McDonough: The Role of Financial Stability

May 3, 2001
William J. McDonough, President and Chief Executive Officer

Remarks by President William J. McDonough at the XIII International Frankfurt Banking Evening Mayor Roth, President Duisenberg, and distinguished guests…

It is an honor to address the thirteenth International Frankfurt Banking Evening in a setting so rich in history and tradition. I have been told that this stately building is more than just the busy town hall for a major European city, it is also an ever-present witness to culture and history, having hosted banquets and celebrations for almost six hundred years honoring coronations and the visits of Presidents and Prime Ministers.

Indeed, it seems highly appropriate that our dinner this evening, which recognizes the importance of banking and finance to this distinguished city’s heritage, is being held here, so close to one of Europe’s most historic marketplaces. Since medieval times, merchants have traveled great distances to participate in Frankfurt’s many fairs and markets. The wealth that those markets produced no doubt assisted in the development of increasingly sophisticated financial institutions and a stock market as early as the 16th century, plus several of the most storied banking houses in history. Those institutions, in turn, contributed to Frankfurt’s ascent to prominence by financing additional trade and commerce here and abroad.

Framed by this historical perspective, I would like to share with you some of my thoughts on how the public sector can and should work with private financial institutions to maintain financial stability. In particular, I would like to discuss the work that we bank supervisors, and other organizations, do to promote and protect the safety and soundness of our financial systems and institutions. In a complementary fashion, I would also like to discuss the roles of the private and public sectors in preventing and resolving international financial crises.

The supervisor’s charge to promote financial stability

One does not need to remind bankers in Frankfurt, or for that matter in any country, of the importance of stability to financial markets and organizations. We’ve been reminded of this necessity many times in the modern age, including by the global financial turbulence triggered by the recent crises in emerging countries.

Regardless of whether financial systems and institutions face serious and protracted crises or just temporary downturns, bank supervisors in every country have a special responsibility to safeguard the sound operation of their banking systems. This charge consists of two duties.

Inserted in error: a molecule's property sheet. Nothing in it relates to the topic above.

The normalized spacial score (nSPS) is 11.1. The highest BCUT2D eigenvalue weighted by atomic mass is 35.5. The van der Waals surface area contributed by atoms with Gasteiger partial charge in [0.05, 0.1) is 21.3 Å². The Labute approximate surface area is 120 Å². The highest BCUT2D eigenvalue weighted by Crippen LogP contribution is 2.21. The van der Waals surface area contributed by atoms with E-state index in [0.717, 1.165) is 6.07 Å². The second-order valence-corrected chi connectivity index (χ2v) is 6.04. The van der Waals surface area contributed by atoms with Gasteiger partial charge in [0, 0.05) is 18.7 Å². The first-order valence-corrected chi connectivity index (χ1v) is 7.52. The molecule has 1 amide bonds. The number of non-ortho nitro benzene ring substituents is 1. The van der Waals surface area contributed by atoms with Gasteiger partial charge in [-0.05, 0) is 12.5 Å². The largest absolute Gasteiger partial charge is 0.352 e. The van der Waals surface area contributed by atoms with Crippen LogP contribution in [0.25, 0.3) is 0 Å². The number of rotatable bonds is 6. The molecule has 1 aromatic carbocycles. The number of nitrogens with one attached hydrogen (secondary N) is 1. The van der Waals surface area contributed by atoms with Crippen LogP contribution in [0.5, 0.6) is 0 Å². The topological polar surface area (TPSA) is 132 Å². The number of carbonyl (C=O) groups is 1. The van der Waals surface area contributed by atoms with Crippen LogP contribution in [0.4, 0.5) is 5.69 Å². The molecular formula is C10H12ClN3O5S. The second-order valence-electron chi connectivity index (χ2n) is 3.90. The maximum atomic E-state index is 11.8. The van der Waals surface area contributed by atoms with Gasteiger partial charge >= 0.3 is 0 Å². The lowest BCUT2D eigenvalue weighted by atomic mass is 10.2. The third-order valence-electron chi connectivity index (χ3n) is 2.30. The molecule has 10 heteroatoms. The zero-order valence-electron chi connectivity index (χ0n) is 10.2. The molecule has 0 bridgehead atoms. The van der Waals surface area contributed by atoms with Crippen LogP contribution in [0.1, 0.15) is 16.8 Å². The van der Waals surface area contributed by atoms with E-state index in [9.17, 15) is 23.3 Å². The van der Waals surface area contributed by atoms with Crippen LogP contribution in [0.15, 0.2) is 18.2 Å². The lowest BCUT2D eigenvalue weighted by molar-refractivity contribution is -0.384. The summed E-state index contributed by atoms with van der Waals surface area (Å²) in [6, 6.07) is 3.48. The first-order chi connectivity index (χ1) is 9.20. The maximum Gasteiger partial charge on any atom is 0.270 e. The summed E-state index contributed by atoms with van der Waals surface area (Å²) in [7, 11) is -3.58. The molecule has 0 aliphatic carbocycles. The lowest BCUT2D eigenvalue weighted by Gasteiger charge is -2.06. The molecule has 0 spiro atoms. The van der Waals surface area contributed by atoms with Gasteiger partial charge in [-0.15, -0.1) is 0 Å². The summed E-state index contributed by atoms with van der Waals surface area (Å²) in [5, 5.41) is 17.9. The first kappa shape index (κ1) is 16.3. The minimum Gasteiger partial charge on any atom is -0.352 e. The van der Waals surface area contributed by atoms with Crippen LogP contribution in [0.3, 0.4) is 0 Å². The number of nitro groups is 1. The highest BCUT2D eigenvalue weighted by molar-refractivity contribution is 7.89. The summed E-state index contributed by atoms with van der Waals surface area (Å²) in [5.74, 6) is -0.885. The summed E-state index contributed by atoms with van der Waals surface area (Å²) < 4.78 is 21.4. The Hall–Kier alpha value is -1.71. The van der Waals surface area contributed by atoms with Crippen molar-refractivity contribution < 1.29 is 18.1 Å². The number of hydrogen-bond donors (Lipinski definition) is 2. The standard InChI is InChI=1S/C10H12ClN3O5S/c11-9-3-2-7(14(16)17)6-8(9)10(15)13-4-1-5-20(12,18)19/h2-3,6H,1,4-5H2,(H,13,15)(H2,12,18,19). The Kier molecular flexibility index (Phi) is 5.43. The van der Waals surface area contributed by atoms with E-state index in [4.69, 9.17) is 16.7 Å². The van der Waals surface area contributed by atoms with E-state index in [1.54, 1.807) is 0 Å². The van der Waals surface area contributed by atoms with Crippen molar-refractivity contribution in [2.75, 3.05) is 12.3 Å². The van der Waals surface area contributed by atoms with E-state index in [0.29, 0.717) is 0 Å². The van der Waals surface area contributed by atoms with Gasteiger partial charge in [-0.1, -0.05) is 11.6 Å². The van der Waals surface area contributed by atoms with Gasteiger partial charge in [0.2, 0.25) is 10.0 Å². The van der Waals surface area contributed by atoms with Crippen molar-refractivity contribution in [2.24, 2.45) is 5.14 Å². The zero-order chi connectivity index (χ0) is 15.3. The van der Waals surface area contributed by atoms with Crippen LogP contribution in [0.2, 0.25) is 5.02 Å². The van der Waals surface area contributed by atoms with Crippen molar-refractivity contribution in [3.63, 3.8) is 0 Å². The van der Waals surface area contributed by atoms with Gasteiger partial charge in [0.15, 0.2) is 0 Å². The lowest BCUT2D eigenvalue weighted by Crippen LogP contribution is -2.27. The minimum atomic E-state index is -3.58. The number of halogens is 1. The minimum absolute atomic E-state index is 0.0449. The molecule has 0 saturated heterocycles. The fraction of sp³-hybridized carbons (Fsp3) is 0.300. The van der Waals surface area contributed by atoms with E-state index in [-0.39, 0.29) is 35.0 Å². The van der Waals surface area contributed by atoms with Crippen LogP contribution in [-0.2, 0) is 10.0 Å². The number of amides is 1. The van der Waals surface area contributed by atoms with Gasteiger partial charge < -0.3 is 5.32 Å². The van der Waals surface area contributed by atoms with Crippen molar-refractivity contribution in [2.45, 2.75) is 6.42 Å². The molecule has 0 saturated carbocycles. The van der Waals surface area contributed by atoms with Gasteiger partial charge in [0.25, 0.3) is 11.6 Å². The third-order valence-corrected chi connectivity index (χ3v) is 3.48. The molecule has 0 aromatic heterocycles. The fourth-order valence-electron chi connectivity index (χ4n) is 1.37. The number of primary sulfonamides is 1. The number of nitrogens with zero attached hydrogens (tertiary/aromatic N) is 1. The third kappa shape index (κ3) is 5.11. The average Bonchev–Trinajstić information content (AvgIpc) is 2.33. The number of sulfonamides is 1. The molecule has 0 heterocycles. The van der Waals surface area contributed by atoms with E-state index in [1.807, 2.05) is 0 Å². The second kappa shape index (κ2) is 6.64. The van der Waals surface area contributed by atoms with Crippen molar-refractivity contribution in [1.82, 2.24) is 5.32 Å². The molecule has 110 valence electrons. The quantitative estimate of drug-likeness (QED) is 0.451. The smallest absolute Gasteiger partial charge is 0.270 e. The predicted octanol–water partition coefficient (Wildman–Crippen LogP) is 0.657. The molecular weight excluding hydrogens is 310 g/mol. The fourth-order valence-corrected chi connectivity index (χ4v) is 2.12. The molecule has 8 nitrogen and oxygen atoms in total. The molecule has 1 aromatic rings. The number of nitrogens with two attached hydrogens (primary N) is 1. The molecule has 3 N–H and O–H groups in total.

- To promote stability, supervisors must first encourage banks to manage their risks appropriately to ensure proper safeguards are in place that limit an organization’s vulnerability. This is the duty of prevention. It is critical for supervisors to remember that the primary responsibility for the safe and sound operation of a banking organization rests with its board of directors and senior management. As a former commercial banker, I know that competent, capable leaders at the enterprise level, supported by a well-trained staff and a robust system of risk management processes and controls, make up the first line of defense against financial instability within an economy. As a supervisor, I believe that there should be sufficient market and supervisory incentives to encourage banks toward responsible behavior.

- The supervisor’s second duty is to assist in the resolution of problems when they do occur, so that banks can continue to serve as intermediaries of credit, the lifeline of an economy, to businesses and consumers. This represents the duty of action. From the experience of the savings and loans crisis in the United States, to more recent regional financial emergencies elsewhere, we’ve seen that when disaster looms, prompt and decisive supervisory action is imperative to containing the damage that severely troubled financial institutions can wreak on the economy. In those extreme circumstances, supervisors must restore confidence quickly so that consumers and businesses do not lose access to credit necessary for the economy to grow.